Sjögren’s Syndrome and bad breath
What is Sjögren’s Syndrome?
It is a chronic disorder of the immune system, a long term autoimmune disease. This disease causes a person’s white blood cells to attack the saliva and tear glands. When this happens the person develops dry mouth and dry eyes because the production of saliva and tears are reduced. There could also be pain, aching muscles and stiffness in the joints.
What is an autoimmune disease?
It is a disease where healthy tissues and cells are mistakenly attacked by the body’s own immune system. Now the immune system is like the body’s own defence force. It attacks anything that it thinks will do the body harm (pathogens). The abnormal antibodies circulating in the blood of someone who has an autoimmune disease, attack healthy tissues thinking that they are harmful pathogens such as bacteria or infectious viruses.
Sjögren’s Syndrome is classified by doctors as either primary or secondary.
– Primary Sjögren’s Syndrome: the condition does not develop because of another condition, it is not the result of any other condition
– Secondary Sjögren’s Syndrome: this condition develops alongside another condition or because of another condition like lupus or rheumatoid arthritis
Sjögren’s Syndrome more commonly develops in people aged 40 and up, but it can develop at any age. What is really interesting is that 90% of patients are female. Symptoms generally subside after some time.
What are the symptoms and signs of Sjögren’s Syndrome?
So before we carry on let me clarify one thing first. A symptom is what patients’ sense and describe for example pain. A sign is something someone else spots, for example a doctor sees a rash.
Sjögren’s Syndrome has two common symptoms: Dry mouth and dry eyes. In some cases virginal dryness has also been reported. Other symptoms have been linked to dry eyes and dry mouth:
Dry mouth signs and symptoms
– Tooth decay and eventually tooth loss
– Constant dry cough
– Difficulty chewing
– Difficulty swallowing
– A hoarse voice
– Some people might find it difficult to speak
– Salivary glands swell
– Persistent oral thrush (fungal infection in the mouth)
Dry eyes signs and symptoms
– A sensation as if there is sand in the eyes
– The eyes not only become tired they also start looking tired
– The eyes will start to itch
– The eyes will discharge mucous
– The eyes will be extremely sensitive to light
– The eyes will sting or burn
– The eyelids will swell
– The eyelids will be extremely irritated
The symptoms will be aggravated by air-conditioned, windy and even smoky environments. Symptoms will worsen with airplane travel.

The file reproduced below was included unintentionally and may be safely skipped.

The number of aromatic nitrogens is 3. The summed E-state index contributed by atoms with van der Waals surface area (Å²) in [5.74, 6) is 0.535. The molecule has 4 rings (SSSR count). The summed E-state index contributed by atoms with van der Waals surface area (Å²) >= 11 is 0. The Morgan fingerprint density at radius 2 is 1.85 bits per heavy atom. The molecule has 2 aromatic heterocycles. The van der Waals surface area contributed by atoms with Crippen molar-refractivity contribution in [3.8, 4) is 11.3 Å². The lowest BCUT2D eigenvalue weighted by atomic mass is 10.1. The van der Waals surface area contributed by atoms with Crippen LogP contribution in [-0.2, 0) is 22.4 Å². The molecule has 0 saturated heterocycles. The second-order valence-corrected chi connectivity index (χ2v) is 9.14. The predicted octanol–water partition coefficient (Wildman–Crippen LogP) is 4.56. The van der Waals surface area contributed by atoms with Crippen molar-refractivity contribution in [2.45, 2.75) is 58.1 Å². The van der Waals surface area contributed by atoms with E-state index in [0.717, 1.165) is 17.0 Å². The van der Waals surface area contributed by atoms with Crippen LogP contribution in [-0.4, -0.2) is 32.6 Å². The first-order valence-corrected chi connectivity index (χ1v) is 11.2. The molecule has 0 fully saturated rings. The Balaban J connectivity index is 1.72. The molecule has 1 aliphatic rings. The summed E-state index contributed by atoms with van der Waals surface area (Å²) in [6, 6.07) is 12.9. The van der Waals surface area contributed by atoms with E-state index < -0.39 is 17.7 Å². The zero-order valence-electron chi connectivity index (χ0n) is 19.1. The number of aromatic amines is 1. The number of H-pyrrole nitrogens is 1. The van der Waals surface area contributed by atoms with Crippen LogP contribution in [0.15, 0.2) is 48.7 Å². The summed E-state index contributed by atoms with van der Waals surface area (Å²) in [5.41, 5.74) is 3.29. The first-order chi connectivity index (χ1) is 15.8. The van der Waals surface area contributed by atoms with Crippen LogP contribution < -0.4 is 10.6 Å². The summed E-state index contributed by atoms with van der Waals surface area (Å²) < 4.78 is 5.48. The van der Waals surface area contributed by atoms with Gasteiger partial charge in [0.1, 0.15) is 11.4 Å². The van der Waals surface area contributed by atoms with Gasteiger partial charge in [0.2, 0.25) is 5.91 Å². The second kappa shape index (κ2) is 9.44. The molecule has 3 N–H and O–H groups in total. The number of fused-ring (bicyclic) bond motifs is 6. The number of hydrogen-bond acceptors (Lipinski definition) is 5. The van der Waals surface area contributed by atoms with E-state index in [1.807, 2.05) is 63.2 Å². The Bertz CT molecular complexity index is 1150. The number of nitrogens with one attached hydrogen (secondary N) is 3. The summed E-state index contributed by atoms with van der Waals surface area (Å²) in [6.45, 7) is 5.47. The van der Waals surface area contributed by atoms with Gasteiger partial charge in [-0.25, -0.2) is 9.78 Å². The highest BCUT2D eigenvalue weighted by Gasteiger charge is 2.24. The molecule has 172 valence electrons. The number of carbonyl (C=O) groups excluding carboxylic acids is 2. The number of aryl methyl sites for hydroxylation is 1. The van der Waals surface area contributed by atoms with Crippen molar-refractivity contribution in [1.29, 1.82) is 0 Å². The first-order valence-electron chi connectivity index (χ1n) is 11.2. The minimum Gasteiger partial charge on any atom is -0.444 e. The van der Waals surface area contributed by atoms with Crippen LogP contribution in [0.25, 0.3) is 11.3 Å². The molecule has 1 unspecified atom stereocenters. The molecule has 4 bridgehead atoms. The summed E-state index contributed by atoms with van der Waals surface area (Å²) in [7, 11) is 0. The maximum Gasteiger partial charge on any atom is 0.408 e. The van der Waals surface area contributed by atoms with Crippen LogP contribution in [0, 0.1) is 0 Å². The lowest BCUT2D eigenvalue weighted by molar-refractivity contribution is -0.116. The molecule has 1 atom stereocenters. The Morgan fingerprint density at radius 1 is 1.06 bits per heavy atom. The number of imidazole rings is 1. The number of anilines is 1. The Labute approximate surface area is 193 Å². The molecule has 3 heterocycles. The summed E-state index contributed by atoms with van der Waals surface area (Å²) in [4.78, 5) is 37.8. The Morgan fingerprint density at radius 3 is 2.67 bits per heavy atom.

In some cases the immune system even attacked other parts of the body. When that happens the following signs and symptoms occur:
– General tiredness
– The muscles will ache
– The joints become inflamed, stiff and painful
– The arms and legs will sometimes be numb or painful
– The hands might feel cold, numb and painful
– Blood vessels can become inflamed
What are the consequences of saliva gland atrophy?
If there is not a sufficient flow of saliva in the mouth, tooth decay and gum disease is expedited due to increased anaerobic bacteria. Saliva is very important and has all the necessary proteins and minerals to prevent destructive sulphurous bacteria from covering the inside of the mouth, tooth enamel, the tongue and also the back of the throat.
When saliva cleans teeth, beneficial proteins are imparted that form a protective layer called salivary pellicle. As the anaerobic bacteria cannot adhere to the tooth’s surface because of the salivary pellicle, the bacteria either die off or find a place somewhere else in the mouth.
Is there any treatment for Sjögren’s Syndrome?
There is no cure for Sjögren’s Syndrome, but to relieve the symptoms of the dry mouth and dry eyes topical products such as saliva and tear substitutes are used to alleviate the dryness. Some patients are given a chemical called pilocarpine hydrochloride that help to stimulate the salivary secretions. Some patients use local estrogens which help to bring relief to severe dry skin.
Preventative dental care
People suffering from Sjögren’s Syndrome are advised to visit there dentists at least every three to six months. This is necessary to prevent serious dental problems and to reduce the intense bad breath that occurs because of chronic xerostomia. Depending on the severity of the glandular atrophy and the lack of saliva flow, the amount of cleanings can vary.
People suffering from Sjögren’s Syndrome can improve their oral health and eliminate a dry mouth by using products such as those created by Dr Harold Katz. His line of products contains natural, oxygenating ingredients specifically designed to stimulate saliva flow and to eliminate bad breath at the same time. The line of Therabreath products by Dr Katz include oral rinse, toothpaste, throat spray, AktivOxigen serum and sugar free gum.
In addition to the above products mandarin mint lozenges were specially formulated to specifically help people who suffer with severe bad breath because of dry mouth. Therabreath mandarin lozenges have been designed to work in three stages. They eliminate bad breath, they kill the anaerobic bacteria that cause bad breath and they provide proprietary salivary compounds that assist in replacing the lost saliva due to the dysfunctional salivary glands.
No other lozenges on the market have the powerful combinations of xylitol, zinc gluconate, rebiana and sorbitol. By sucking two or three of these lozenges a day it will help ease the symptoms of xerostomia that are associated with Sjögren’s Syndrome. They will also help to further reduce the chances of experiencing mouth and teeth diseases and chronic halitosis.